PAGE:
18 Circuit Training Benefits; Develops a range of fitness components.
 Maintains interest – can be varied.  Can be used to work on weaknesses.  Progress can be measured. You can target specific muscle groups. You can include weight training activities to increase strength. You can increase the length of each activity to train the aerobic system. You can include skill-based activities. Disadvantages: Circuit training can take time to arrange and often requires a lot of equipment Examples; Step-ups, sit-ups, press-ups, squat jumps, shuttle runs, pull ups.

19 Circuit Training Methods
Three main types of circuits; 1. Fixed load - 50 seconds per exercise - 3 circuits in 20 minutes - Loading is increased each set 2. Fixed time - Max reps in time given 3. Individual load - Max reps in 1 minute. - Athlete works at 60,70 or 75% rep max. - Or Score is halved and attempted in 2/3 of the time taken to do three complete circuits.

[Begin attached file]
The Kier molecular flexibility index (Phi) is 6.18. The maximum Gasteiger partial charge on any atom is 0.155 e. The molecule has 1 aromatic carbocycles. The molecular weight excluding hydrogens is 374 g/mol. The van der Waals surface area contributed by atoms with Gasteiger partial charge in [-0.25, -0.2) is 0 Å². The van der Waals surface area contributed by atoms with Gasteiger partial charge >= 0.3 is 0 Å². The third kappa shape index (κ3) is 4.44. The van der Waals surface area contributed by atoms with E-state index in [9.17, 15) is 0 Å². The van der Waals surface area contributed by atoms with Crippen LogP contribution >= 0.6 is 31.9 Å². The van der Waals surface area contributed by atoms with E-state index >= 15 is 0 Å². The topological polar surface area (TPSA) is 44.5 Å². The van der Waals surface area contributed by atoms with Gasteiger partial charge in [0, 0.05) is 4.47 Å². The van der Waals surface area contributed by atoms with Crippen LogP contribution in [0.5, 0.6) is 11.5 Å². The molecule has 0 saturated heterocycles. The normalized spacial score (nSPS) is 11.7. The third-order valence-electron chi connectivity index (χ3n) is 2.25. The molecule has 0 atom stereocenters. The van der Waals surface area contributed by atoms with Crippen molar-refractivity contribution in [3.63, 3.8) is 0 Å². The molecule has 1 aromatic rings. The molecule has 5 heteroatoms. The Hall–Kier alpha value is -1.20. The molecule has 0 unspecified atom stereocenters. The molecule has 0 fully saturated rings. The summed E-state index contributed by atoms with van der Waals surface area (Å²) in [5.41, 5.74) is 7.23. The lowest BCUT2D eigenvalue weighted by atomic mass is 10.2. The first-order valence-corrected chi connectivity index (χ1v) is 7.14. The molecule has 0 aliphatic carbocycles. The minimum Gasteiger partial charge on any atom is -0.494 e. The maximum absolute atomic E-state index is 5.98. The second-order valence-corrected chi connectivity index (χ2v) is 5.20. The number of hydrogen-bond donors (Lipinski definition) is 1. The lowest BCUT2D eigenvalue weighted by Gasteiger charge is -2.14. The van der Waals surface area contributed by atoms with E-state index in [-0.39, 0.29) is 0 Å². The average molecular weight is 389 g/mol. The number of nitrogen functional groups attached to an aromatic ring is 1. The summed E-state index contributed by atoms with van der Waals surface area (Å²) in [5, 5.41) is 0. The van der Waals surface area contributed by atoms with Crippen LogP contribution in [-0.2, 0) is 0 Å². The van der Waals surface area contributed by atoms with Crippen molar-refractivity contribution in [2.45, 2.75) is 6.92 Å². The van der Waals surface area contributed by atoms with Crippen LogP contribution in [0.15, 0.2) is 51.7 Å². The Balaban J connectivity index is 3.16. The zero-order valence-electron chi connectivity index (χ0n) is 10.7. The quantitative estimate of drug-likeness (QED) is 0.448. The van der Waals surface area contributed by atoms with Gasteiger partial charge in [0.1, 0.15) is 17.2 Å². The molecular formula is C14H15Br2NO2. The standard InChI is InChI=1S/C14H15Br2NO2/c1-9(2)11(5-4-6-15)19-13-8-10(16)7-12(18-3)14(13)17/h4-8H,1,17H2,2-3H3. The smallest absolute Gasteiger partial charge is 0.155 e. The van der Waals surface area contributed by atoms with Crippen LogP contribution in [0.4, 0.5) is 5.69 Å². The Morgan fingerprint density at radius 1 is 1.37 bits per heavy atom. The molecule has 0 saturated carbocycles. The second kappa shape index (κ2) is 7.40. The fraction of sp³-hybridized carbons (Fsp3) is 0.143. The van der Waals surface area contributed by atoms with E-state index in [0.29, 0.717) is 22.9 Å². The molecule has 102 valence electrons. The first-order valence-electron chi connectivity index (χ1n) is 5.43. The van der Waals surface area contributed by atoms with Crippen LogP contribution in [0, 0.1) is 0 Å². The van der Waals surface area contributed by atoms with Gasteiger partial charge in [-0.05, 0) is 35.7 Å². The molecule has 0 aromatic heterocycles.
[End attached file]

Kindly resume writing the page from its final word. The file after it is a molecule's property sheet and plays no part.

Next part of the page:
20 Circuit Training 2 MINUTE STATIONS dribbling press-ups sit-ups
Here is an example of a circuit designed for footballers. dribbling press-ups 2 MINUTE STATIONS sit-ups keepy-uppy sprints passing sideways jumps

21 Plyometric Training New name for skipping, bounding and jumping – developed in Eastern Europe and Russia. It develops muscular power from a stretch reflex. Trains eccentric aspect of muscular contraction. Speed is vital. Example; Leaping, bounding, hopping, rebounding. Note – Height should not exceed 25cm (Low impact), 35cm high impact. Overload – Altering sets or reps. Benefits; Trains neuromuscular system.  Develops power  Replicates game movements  Minimal equipment required. Considerations; Athlete needs sound strength and endurance Use less stressful drills for beginners Not recommended for children under 15 years old. Train on shock absorbing surfaces Frequency – 2 (off-season) and 1 (in-season). Recovery time – 48 hours Low Impact Reps – x10 Sets- x 1-5 Recovery – 3 min High Impact Reps – x Sets – Recovery- 10min